Winchcombe Pottery - a view of the workshop from the road. This is looking towards the kiln room and you can see the chimney sticking through the roof.
Outside the workshop, where we cut and stack the pine before moving it under cover to season for around 6 months. We cut the wood using a saw attached to this beautiful old tractor.
Some years ago now, I studied at the Ruskin School of Fine Art, at the University of Oxford, concentrating mainly on painting and film, and after graduating in 2010 I worked as an artist’s assistant in Brussels for a while and then in Mumbai between 2011 and 2013. I then tried a number of different jobs, including time with Oxfam and as a teaching assistant in a secondary school. After moving back from India, alongside working, I spent a lot of time looking into finding a craft, but nothing ever quite seemed right. I missed working with my hands, which I had not done properly since university, but, importantly, felt that I wanted to find something away from art (I am hoping to write about this move away from art and towards craft, in greater length, at another time.) I really wanted to learn a skill, to be able to get to the end of my life having committed to a craft and attempted to really understanding something.
The glazing room at Winchcombe - this is where the biscuit-fired pots are glazed before being taken through to the kiln room for a firing.
Then, as a Christmas present, my parents paid for me to attend a ceramics evening class at my old sixth form college. I had no expectations at all. I was very fortunate: The course was led by Graham Hudson – a wonderful, patient teacher. About half way through the course we had our first go on the wheel. I was attracted by the difficulty of the process and it felt like a challenge, especially with my initial struggling compared to the grace of Graham’s throwing. More immediately, I was drawn to the directness of the relationship between my hands and the material. I decided there and then that I wanted to work towards acquiring the skill of throwing and to become a potter, and to challenge myself to commit to what would clearly take years and years of serious hard work. After the course, I was fortunate to be able to spend a year at Dove St Pottery with David Worsley in West Yorkshire, for my invaluable first experiences of a pottery workshop.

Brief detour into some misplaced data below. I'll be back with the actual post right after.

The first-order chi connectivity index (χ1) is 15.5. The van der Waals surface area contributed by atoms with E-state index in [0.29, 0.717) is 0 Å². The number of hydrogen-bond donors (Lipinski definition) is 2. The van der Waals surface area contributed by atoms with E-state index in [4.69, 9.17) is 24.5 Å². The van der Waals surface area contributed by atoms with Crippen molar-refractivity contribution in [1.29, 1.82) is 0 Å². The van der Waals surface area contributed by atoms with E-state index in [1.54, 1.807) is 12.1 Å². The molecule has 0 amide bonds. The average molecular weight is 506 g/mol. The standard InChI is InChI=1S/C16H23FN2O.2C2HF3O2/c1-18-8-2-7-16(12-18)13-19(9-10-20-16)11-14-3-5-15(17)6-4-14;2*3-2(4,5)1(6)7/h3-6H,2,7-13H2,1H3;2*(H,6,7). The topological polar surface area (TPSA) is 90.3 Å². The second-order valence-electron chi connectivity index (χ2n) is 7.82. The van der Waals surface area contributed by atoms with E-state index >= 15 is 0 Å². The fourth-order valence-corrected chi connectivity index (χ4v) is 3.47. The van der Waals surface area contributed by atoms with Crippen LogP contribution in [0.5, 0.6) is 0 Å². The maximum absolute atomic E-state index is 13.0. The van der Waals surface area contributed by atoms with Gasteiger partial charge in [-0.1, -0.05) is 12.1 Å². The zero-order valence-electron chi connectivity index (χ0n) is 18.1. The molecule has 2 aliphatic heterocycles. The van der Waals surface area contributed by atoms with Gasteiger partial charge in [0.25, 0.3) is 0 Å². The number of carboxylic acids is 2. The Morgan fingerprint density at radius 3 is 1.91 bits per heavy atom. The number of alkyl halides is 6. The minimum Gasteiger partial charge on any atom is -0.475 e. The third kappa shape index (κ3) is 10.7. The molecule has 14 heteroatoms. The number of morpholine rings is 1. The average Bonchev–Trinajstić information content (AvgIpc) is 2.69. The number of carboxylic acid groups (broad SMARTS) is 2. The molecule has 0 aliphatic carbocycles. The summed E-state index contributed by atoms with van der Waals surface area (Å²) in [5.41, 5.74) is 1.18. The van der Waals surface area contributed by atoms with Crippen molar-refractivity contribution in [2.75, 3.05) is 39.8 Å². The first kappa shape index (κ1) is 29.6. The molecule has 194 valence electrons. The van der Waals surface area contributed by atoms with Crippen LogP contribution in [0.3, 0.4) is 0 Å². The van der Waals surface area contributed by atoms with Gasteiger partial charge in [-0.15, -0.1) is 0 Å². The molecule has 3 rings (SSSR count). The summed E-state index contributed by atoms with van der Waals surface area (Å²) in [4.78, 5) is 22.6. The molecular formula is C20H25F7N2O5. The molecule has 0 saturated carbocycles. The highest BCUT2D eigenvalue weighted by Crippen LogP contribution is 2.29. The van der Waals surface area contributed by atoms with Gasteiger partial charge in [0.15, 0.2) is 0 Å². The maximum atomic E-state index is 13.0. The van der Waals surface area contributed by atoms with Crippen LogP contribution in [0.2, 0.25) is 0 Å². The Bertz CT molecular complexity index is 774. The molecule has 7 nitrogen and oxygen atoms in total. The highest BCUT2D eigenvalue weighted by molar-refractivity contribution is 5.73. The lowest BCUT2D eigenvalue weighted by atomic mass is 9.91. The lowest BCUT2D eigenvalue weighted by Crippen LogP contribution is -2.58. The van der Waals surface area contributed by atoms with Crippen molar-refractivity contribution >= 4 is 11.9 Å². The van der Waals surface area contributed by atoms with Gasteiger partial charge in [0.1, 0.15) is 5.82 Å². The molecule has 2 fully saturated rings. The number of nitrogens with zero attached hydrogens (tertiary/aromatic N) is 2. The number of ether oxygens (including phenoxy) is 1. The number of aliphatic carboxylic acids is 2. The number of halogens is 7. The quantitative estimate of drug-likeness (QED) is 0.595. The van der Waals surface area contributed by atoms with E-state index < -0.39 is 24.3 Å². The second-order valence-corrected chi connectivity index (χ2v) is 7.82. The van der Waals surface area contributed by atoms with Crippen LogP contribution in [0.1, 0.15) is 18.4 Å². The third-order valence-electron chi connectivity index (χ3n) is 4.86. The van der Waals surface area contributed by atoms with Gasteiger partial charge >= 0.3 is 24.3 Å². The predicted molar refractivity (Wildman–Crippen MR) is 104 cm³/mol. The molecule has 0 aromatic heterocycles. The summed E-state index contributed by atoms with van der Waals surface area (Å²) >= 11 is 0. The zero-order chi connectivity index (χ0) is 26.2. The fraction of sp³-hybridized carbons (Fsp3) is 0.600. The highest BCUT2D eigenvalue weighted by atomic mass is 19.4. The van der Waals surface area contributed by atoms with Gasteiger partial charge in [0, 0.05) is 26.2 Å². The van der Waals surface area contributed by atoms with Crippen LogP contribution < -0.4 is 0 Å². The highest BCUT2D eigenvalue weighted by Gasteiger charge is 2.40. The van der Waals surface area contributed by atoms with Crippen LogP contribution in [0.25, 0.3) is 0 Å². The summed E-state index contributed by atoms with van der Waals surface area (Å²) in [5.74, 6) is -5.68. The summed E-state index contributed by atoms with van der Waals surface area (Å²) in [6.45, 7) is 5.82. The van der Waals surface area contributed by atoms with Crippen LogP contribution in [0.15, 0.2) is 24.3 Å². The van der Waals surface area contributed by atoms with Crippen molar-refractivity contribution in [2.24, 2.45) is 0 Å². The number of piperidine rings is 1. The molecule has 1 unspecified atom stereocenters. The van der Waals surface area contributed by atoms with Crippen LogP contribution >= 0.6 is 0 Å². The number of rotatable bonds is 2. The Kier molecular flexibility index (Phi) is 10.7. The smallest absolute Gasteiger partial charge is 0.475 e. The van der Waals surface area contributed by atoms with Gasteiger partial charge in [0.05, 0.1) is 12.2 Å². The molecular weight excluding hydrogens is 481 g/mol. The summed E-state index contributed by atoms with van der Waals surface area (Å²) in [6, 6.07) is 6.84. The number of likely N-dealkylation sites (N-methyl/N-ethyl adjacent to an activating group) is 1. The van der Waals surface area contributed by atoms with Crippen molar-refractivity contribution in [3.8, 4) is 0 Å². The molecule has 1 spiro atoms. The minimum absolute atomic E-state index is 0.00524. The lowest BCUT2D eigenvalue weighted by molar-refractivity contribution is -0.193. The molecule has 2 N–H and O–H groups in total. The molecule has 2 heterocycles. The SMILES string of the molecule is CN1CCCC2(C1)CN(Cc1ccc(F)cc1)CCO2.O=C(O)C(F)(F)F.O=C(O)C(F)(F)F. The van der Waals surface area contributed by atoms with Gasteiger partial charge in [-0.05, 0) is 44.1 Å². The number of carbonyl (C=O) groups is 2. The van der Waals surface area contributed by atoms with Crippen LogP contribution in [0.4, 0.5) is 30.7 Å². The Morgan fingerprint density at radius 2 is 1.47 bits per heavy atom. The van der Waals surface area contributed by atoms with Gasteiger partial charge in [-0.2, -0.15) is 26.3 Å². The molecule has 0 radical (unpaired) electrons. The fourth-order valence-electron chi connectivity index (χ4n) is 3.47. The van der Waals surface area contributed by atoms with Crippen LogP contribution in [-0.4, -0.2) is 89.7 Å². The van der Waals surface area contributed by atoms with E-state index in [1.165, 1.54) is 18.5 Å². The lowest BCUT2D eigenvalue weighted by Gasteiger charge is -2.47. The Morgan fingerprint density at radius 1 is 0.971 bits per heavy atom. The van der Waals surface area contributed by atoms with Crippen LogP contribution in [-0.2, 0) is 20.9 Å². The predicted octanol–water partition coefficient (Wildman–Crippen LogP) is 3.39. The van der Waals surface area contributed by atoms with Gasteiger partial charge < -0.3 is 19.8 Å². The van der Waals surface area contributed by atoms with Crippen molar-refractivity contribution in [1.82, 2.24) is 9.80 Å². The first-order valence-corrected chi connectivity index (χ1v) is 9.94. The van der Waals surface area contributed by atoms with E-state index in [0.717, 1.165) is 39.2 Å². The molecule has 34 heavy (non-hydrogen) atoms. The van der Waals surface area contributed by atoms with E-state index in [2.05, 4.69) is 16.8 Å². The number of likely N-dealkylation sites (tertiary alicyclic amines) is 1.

My wheel at Winchcombe on day 1 - completely clean and spotless, before I have thrown a single pot on it. It is quite different now and one of my favourite feelings in the pottery is the rhythm of shelves filling up and emptying as you move through the making process.
That brings us up to now, and I am very excited to be joining Winchcombe Pottery, which will be an amazing place to develop my skills. There is so much history at Winchcombe, which in truth is quite intimidating for someone at such an early stage in their career, but I see it is as one of the best challenges: to study it, to understand it, to respect it and to then learn to be confident and humble enough to make your small contribution to it all. I am looking forward to experiencing life as a production thrower and to being part of a team at a pottery. I am keen to learn about wood-fired kilns, something I have no experience of, and to explore making slipware alongside the standard range. Up until now, my own work has tended to be quite minimal in design with quiet glazes, but I am going to take this year as an amazing opportunity to experiment and explore and to be open to picking up different techniques and languages within making pots, with no fixed ideas of where my work should go.
So, this is the beginning.
A view from Cleeve Hill, a few miles away from the pottery. I went for a walk up here on the first evening when I moved down to the Cotswolds. It is an amazingly beautiful part of the country and it was a great place to ponder this next stage in my life.